Friday, January 20, 2006

Pluto Finally Gets Some Respect

If you ask me, it's about time that Pluto got some respect.

We're talking the planet here, not the Disney cartoon dog. The reason the planet has been getting dissed is that there are people who no longer think it is one. (The indignity!) Pluto, you see, does not fit in with the orbital pattern of the eight other planets. Many astronomers now consider it a Trans-Neptunian Object, a decidedly unsexy term if there ever was one, based on Pluto's own orbital characteristics.

Well, the TNO crowd had to take a back seat yesterday when NASA launched the New Horizon spacecraft from Cape Canaveral, Fla., on the first mission ever to Pluto. The journey to the edge of the solar system will take nine years, cover 3 billion miles, and include a 2007 rendezvous with Jupiter, whose powerful gravitational field will slingshot it on its way to Pluto.

In addition to all the scientific gear, the New Horizon also is carrying the ashes of Clyde W. Tombaugh.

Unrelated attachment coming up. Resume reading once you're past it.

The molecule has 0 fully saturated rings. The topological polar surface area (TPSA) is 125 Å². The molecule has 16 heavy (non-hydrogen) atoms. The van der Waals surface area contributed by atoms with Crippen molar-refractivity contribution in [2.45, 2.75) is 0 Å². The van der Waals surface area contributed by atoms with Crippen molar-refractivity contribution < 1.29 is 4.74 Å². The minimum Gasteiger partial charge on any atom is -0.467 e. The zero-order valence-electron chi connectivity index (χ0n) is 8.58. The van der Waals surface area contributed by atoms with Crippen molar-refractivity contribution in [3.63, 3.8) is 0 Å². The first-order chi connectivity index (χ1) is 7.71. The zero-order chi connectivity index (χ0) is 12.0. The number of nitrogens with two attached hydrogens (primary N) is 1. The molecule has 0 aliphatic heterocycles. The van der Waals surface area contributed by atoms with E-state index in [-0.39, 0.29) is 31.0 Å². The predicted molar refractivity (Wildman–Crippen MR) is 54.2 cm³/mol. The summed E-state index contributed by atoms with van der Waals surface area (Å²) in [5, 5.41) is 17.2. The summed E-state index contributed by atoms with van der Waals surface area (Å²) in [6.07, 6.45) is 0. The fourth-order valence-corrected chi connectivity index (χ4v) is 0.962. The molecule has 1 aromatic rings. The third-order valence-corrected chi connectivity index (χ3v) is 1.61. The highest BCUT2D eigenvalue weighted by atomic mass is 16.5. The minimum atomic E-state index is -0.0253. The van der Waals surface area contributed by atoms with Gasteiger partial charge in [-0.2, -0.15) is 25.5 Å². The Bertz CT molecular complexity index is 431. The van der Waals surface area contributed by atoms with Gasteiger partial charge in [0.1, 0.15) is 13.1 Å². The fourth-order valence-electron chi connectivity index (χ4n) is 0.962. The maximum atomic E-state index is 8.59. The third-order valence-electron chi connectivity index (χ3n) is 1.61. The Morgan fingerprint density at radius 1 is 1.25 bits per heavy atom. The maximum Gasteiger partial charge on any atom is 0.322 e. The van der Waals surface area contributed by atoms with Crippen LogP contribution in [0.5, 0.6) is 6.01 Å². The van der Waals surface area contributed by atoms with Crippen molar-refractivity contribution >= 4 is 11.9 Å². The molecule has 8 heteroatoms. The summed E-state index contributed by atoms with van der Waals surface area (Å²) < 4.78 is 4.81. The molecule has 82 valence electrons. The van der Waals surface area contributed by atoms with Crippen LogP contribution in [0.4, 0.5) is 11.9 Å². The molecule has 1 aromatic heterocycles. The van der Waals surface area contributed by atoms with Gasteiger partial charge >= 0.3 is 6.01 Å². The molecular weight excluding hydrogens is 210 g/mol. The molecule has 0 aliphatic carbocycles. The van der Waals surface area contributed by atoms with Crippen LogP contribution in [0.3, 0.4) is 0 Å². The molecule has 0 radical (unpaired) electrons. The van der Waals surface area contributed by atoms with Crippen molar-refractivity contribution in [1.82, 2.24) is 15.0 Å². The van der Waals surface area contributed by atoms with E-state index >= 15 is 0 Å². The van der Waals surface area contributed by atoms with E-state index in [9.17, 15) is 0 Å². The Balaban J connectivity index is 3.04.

Who he?

In 1930, Tombaugh, a 23-year-old researcher at the Lowell Observatory in Flagstaff, Arizona, found Pluto during a systematic search for an elusive ninth planet, known as "Planet X," that had been predicted to exist by astronomy greats Percival Lowell and William Pickering.

Tombaugh's discovery involved painstaking comparisons of photographs of sections of sky taken several nights apart. Comparing the images, a moving object such as a planet would appear to jump from one position to another, while more distant objects such as stars would appear stationary. Tombaugh noticed such a moving object in his search, and subsequent observations showed it to be the planet we call Pluto (which is seen from its satellite Charon in the illustration above.)

The name was suggested by Venetia Burney, an 11-year-old English schoolgirl, who beat out numerous other contributors in a name-that-planet competition because she noted that Pluto, the Romam god of the underworld, was able to render himself invisible.

Cool story, eh?

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Meanwhile, we can only hope that the New Horizon spacecraft made it through the now more than 9,000 pieces of debris orbiting the Earth without getting dinged by an old washing machine or something.

An article in today's issue of the journal Science says that the space junk ranges in size and weight from 4 inches to more than 5,000 tons and the problem can only be expected to get worse.

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